In Knife of Dreams, To Make An Anchor Weep, we learn of the mass murder/suicide of the Amayar. This was triggered by the female Choedan Kal statue melting after the Cleansing:
"The Amayar were all dead or dying. Men. women"—her voice broke—"children…Everywhere I have been, it was the same. They gave their children a poison that put them into a deep sleep from which they did not waken. It seems there was not enough of that to go around, so many of the adults took slower poisons. Some lived long enough to be found and tell the tale. The Great Hand on Tremalking melted. The hill where it stood reportedly is now a deep hollow. It seems the Amayar had prophecies that spoke of the Hand, and when it was destroyed, they believed this signaled the end of time, what they called the end of Illusion. They believed it was time for them to leave this . . . this illusion"—she laughed the word bitterly— "we call the world."Moghedien was amazed that the sa’angreal had survived that long while being used at that level (Winter’s Heart, With the Choedan Kal) so it is no great surprise to learn that it disintegrated on completion of the task. According to the Amayar’s prophecies its destruction heralded the end of time, what they called the end of Illusion and they killed themselves to ‘go on’ before everyone else. Like all other people in the Wheel of Time world we have encountered, the Amayar were millenarian, believing in the division of history into periods that are multiples of thousand years, with each period ending in a trauma and with the promise of a return to an Age of happiness, and apocalyptic, believing in the world’s progress to a prophesied cataclysmic appointed end, but they had no messianic beliefs, no prophecy of a world saviour who will avert the Dark One’s victory and the end of time, to give them hope. The Amayar’s beliefs and their consequences are discussed in the Time of Illusions article now republished on the blog.
"Have none been saved?" Zaida asked. "None at all?" Tears glistened on her cheeks, too, but Harine could not fault her on that. Her own cheeks were wet.
Zaida stood, and tears or no tears, she held the aura of command, and her voice was steady. "The fastest ships must be sent to every island. Even to those of Aile Somera. A way must be found. When the salt first stilled after the Breaking, the Amayar asked our protection from brigands and raiders, and we owe them protection still. If we can find only a handful who still live, we still owe it."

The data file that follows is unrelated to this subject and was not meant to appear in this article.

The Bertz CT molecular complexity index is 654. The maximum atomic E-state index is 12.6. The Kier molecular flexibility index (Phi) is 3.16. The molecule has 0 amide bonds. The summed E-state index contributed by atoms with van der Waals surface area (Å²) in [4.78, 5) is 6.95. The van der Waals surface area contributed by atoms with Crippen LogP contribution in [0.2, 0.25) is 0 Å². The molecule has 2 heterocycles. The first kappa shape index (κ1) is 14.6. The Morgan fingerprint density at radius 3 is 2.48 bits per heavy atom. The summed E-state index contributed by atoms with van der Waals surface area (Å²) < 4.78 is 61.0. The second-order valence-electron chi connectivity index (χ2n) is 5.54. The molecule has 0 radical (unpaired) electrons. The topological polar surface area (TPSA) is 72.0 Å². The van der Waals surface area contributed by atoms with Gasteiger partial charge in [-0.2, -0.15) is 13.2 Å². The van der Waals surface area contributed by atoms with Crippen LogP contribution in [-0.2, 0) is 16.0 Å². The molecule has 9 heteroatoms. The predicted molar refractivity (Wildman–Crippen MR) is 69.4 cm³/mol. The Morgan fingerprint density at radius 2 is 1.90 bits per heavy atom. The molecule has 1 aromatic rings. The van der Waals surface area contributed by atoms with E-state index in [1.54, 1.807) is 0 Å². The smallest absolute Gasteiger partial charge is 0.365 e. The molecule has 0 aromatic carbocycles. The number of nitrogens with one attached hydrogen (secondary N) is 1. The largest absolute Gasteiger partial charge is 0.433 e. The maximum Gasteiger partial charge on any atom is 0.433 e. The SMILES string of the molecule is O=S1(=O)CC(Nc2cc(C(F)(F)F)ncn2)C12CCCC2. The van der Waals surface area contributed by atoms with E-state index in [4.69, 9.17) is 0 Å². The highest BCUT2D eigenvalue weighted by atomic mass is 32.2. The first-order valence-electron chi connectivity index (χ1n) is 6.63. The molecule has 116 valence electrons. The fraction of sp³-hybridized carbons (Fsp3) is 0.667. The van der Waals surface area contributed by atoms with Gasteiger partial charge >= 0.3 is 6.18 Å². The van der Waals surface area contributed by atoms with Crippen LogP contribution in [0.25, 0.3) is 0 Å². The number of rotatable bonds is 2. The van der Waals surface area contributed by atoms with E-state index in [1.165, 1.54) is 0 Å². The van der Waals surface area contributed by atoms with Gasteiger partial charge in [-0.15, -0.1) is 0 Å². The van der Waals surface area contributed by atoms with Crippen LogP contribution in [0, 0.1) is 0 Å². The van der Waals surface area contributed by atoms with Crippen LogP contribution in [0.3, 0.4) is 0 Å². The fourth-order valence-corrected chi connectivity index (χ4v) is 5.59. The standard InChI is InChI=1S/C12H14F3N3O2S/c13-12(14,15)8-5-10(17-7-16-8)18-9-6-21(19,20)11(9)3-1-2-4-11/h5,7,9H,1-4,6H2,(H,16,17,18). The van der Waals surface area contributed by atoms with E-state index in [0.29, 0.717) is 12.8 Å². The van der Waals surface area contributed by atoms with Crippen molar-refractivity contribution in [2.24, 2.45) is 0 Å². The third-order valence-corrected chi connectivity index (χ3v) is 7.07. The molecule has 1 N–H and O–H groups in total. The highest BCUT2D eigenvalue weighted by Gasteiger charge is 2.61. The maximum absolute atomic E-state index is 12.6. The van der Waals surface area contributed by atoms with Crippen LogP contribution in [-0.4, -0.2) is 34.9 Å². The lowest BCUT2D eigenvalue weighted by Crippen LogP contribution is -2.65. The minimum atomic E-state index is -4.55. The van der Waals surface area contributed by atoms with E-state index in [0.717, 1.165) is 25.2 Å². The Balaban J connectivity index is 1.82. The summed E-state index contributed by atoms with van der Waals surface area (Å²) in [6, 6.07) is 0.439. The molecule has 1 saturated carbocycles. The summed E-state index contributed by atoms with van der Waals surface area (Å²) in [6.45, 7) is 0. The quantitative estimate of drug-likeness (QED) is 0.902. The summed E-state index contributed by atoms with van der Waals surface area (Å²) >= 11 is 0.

- Knife of Dreams, To Make An Anchor Weep
Soon after the Breaking, the Amayar asked the Sea Folk to protect them from marauders. They had a pacifist philosophy – called the Water Way later in the Third Age – and were probably descended from the Da’shian Aiel. The Mistress of the Ships said the Sea Folk (as a whole) still owe the Amayar that protection (Knife of Dreams, To Make An Anchor Weep). The word ‘owe’ implies some sort of obligation. Since the Sea Folk never do anything without receiving something in exchange, and the intra-Age period was a time of extreme hardship when even the most self-sacrificing altruistic people resorted to selfishness and pragmatism, presumably the original agreement was a very long-running Bargain of some kind. The Sea Folk are the sole marketers and distributors of “Sea Folk porcelain” and fine glassware which is, or rather was, actually made by the Amayar (The World of Robert Jordan’s The Wheel of Time). They charge considerably higher prices for it than they pay the Amayar:
The Atha'an Miere generally receive credit for their craftsmanship, but the Amayar do not care. They are aware of the mainland, know the prices charged by the Atha'an Miere, and are satisfied with the prices they receive, which is all that matters to them.and would have made a tidy profit from it over the centuries. The Sea Folk also have exclusive use of devices such as spectacles (The Shadow Rising, The Wavedancer) probably crafted by the Amayar. At least in part, such craftsmanship is probably what the Amayar offered the Sea Folk in exchange for protection. Their excellent lenses, the best known anywhere, for instance, would have been immediately useful. Note that the agreement was made just after the Breaking, not during, so trade in non-essential items would be starting to resume.
- The World of Robert Jordan’s The Wheel of Time
Logain insisted that the Sea Folk give higher priority to their bargain with Rand and meet their obligations to him first, before those of protecting and saving the Amayar. The Sea Folk were aghast at the consequences of all their fastest ships being committed to Rand’s bargain; of being unable to give medical aid and protect the Amayar, and not fulfilling their bargain. They didn’t immediately consider that they could Travel to the islands rather than sail there, although hopefully that realisation came after not too much hand-wringing. We have yet to see the consequences of the enforced change in the priorities of their obligations, including how lower ranked Sea Folk feel about it.